Why wireless charging won't save Nokia

Both Nokia and Microsoft's Windows Phone platform are having a hard time gaining traction in the face of iOS and Android. Will innovative features like wireless charging be enough to give Nokia a sales boost? Probably not.
Written by Adrian Kingsley-Hughes, Senior Contributing Editor

Can innovative hardware features save Nokia and Windows Phone?

It's no secret that the Microsoft's Windows Phone platform has been struggling in the face of stiff and unrelenting competition from the iOS and Android platforms. And it's also no secret that Nokia's fortunes have gone from bad to worse since declaring its love for Windows Phone over its own Symbian platform.

With new handsets expected to be unveiled at Nokia's Windows Phone 8-related event in New York City on Wednesday, Nokia appears to be pinning its hopes on better hardware.

If the rumors are to be believed, Nokia is preparing to unveil at least two new handsets.

Buried among the leaked specs for the upcoming Lumia 920 is a reference to an innovative new feature: wireless charging.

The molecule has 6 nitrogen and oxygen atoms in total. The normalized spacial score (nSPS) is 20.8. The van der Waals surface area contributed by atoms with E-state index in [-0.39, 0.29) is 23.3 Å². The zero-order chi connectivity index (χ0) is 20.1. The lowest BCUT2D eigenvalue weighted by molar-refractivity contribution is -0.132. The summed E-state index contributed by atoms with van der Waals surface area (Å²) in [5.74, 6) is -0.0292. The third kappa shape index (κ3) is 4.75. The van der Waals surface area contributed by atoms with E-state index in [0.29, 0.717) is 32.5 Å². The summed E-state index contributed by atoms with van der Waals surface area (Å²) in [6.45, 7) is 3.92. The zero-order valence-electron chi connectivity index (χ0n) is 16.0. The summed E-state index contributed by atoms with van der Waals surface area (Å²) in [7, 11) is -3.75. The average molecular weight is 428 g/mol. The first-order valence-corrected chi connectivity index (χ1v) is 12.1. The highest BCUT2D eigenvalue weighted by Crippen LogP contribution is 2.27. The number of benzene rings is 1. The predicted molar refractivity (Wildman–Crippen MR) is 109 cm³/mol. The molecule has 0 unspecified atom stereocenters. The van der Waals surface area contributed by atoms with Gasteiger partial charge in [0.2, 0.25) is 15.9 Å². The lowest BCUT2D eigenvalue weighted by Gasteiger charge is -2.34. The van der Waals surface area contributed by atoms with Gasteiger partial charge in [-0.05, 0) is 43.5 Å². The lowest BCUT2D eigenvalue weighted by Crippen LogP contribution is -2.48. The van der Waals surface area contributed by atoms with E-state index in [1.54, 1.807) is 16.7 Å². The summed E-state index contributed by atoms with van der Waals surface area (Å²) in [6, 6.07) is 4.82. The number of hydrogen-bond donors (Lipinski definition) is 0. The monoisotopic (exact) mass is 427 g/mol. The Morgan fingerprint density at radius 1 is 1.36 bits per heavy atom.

According to The Verge, both the Lumia 920 and the Lumia 820 will have built-in support for the Qi wireless power standard. This will allow users to charge the handset without the need for cables. By supporting this standard, the handsets will also be compatible with a number of other wireless charging products on the market.

An image of the alleged Lumia 920 charging pad has been leaked to Twitter by the often-reliable @evleaks.


Wireless charging is an interesting idea. A number of devices -- such as electric toothbrushes, remote controls and a few smartphones -- already support it. In theory, it's a great idea because you can just pop your device on a charging mat and not have to mess with cables and connectors.

In practice, however, there are downsides. You have to devote space to the charging pad 24/7, and if you want to wirelessly charge your device at more than one location then you'll need to buy additional charging pads, which works out a lot pricier than buying a regular charger or using a free USB port and a connector cable.

Both of these are big negatives for both consumers and enterprise users. 

Yes, wireless charging is a nice feature, but it's little more than a gimmick. It's not going to be what saves Nokia from the death spiral it is in, and it's not going to help Windows Phone grab ground from the competition. Good, solid marketing is what Windows Phone needs, and it's something that it just doesn't seem to be getting.

The new Nokia phones are expected to be available in October or November.

Image source: @evleaks.

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